Professional footballers do not feel it is safe to show vulnerability or admit to experiencing emotional struggles.

That is the conclusion of research being presented at the British Psychological Society's Division of Clinical Psychology Annual Conference in Liverpool by clinical psychologist Dr Susan Wood.

Dr Wood wanted to understand professional footballers' experience of mental health difficulties and what might prevent or encourage them to seek help.

While a handful of footballers have recently opened up about their experience of mental health difficulties, but the prevalence of such problems in this group is likely to be similar to the general population - one in four.

So Dr Wood undertook in-depth interviews with seven male professional players as part of a research team from Coventry University.

Survival emerged as a strong theme for the footballers interviewed, who described having to struggle and fight to 'survive' the challenges of the professional football world, mental health difficulties and also the transition to the 'real world'.

The football field was seen as a battlefield, and any signs of vulnerability or weakness felt like threats to their survival. In many of the footballers' stories, injury, transition and "falling out of love with the game" were precursors to mental health difficulties.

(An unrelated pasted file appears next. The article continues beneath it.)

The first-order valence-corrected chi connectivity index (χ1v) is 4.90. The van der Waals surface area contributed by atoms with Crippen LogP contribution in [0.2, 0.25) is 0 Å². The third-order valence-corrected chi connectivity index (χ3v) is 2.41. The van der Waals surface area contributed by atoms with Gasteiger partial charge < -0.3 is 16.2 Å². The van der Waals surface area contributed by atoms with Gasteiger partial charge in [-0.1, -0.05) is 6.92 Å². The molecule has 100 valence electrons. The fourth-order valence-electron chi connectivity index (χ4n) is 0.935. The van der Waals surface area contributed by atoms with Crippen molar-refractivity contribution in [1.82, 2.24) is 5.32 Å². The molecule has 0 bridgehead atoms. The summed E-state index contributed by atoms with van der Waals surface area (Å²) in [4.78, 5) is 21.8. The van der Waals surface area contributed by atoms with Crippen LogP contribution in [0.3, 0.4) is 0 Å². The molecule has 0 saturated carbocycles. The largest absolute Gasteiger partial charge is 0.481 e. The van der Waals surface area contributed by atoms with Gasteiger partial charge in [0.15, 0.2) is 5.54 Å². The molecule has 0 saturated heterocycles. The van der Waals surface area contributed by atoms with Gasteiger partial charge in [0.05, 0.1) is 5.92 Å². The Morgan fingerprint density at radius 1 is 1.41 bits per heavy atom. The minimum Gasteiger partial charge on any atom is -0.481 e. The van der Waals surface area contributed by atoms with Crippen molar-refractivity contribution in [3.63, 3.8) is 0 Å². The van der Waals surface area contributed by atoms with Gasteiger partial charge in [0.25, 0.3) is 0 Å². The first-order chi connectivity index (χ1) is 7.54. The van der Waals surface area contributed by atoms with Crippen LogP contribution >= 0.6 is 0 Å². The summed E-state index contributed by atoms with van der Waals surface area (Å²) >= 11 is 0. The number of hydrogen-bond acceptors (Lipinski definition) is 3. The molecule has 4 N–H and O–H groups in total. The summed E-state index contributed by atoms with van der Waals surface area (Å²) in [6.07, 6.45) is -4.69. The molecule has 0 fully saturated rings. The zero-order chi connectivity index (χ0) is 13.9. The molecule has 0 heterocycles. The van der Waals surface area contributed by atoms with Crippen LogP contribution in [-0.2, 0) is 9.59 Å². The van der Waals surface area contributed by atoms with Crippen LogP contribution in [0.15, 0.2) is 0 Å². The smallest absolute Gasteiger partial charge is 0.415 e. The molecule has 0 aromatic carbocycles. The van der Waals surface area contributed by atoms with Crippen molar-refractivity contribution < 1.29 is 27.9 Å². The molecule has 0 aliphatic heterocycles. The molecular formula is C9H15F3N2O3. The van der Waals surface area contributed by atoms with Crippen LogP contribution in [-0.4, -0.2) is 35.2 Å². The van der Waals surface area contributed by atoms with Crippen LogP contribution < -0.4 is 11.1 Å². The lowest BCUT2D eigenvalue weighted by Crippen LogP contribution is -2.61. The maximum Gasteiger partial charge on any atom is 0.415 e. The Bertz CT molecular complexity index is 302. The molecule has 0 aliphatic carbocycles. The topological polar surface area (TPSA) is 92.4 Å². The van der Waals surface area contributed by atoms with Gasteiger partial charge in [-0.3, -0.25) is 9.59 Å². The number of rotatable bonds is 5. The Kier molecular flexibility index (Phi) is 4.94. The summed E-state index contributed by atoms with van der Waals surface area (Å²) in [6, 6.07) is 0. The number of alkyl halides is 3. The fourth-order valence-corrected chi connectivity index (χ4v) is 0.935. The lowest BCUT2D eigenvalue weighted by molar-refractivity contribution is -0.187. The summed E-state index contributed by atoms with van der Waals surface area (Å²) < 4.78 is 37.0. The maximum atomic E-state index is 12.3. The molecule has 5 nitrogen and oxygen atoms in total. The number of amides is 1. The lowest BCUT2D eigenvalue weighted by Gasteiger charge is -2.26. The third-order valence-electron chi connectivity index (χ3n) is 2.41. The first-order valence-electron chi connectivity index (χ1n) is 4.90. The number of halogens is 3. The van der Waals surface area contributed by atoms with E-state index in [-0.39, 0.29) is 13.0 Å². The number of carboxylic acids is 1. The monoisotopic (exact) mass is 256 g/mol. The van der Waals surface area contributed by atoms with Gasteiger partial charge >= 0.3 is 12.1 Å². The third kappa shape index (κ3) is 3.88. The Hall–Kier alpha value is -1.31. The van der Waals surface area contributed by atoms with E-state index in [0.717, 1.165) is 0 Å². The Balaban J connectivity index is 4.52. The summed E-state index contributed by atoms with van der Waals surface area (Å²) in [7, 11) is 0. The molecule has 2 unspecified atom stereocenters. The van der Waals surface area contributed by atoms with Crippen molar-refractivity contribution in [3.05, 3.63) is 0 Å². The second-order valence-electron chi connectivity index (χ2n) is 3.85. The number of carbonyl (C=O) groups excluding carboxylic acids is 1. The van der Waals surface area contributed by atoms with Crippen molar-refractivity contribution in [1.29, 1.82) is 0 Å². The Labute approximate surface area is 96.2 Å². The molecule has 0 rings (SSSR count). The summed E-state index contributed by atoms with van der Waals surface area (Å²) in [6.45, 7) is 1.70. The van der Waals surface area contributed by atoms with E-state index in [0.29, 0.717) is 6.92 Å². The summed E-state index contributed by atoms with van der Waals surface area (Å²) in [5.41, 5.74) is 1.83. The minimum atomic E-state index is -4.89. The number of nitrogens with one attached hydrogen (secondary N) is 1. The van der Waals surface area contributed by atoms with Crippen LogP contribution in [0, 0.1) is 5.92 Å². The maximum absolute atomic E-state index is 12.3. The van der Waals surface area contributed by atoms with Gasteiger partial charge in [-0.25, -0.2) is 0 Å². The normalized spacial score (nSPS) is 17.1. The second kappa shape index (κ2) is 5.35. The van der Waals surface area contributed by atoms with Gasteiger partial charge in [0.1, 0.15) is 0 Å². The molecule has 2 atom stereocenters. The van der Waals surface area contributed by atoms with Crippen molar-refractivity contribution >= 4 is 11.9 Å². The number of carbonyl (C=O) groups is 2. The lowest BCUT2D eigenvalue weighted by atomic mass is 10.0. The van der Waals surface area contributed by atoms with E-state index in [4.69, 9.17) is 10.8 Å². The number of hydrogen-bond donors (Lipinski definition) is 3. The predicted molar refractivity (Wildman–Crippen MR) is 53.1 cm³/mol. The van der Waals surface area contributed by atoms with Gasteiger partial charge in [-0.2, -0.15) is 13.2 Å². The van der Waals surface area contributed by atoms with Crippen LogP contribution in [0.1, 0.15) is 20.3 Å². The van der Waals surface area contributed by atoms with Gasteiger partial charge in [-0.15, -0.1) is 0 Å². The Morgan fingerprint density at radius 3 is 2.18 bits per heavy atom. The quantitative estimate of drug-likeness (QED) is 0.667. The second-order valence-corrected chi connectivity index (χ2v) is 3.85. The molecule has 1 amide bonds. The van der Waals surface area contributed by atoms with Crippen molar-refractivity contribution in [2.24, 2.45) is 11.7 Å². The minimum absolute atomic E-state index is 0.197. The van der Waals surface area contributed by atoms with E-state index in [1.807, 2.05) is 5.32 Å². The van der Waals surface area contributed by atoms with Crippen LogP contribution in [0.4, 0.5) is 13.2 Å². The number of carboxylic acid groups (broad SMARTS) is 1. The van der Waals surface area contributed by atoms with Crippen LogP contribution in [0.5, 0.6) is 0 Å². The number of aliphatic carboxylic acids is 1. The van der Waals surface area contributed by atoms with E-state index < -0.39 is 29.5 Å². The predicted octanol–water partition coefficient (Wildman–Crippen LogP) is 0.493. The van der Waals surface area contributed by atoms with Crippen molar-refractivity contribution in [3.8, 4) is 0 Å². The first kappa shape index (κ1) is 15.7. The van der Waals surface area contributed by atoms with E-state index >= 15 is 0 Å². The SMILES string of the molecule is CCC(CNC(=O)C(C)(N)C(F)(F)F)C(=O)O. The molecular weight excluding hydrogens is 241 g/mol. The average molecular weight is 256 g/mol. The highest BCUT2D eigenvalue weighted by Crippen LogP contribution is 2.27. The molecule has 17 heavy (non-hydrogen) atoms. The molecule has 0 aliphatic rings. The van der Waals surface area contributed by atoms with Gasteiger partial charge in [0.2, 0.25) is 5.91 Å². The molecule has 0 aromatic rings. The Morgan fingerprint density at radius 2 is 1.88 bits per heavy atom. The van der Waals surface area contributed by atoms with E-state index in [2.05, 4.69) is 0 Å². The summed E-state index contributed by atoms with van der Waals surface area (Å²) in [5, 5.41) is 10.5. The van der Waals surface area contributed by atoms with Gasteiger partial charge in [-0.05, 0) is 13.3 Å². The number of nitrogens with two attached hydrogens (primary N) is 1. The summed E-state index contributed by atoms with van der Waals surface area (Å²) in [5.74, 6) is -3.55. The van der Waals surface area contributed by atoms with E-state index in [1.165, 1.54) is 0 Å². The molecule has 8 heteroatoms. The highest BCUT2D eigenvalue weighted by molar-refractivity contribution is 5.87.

Shame, stigma, fear and a lack of mental health literacy were prominent barriers to accessing help and support.

Several players also talked about their use of maladaptive forms of escapism - substance misuse, gambling, alcohol, aggression, women and partying - to try to manage the difficult emotions they experienced. The risk of more permanent escapism through suicide was also expressed as a way out from their difficulties.

Dr Wood explained:

"The footballers' described an environment where it did not feel safe to show vulnerability or emotional struggles, fearing that this would lead to a straight ticket out of football. This left them feeling trapped, isolated and ashamed as they attempted to conceal their difficulties behind the bravado and brave face."

"The pressures footballers experience are often overlooked behind the money and success of the premier league. With mental health only recently been explored, homophobia an ongoing debate and recent reports of sexual abuse, this is a population that warrants further research and support."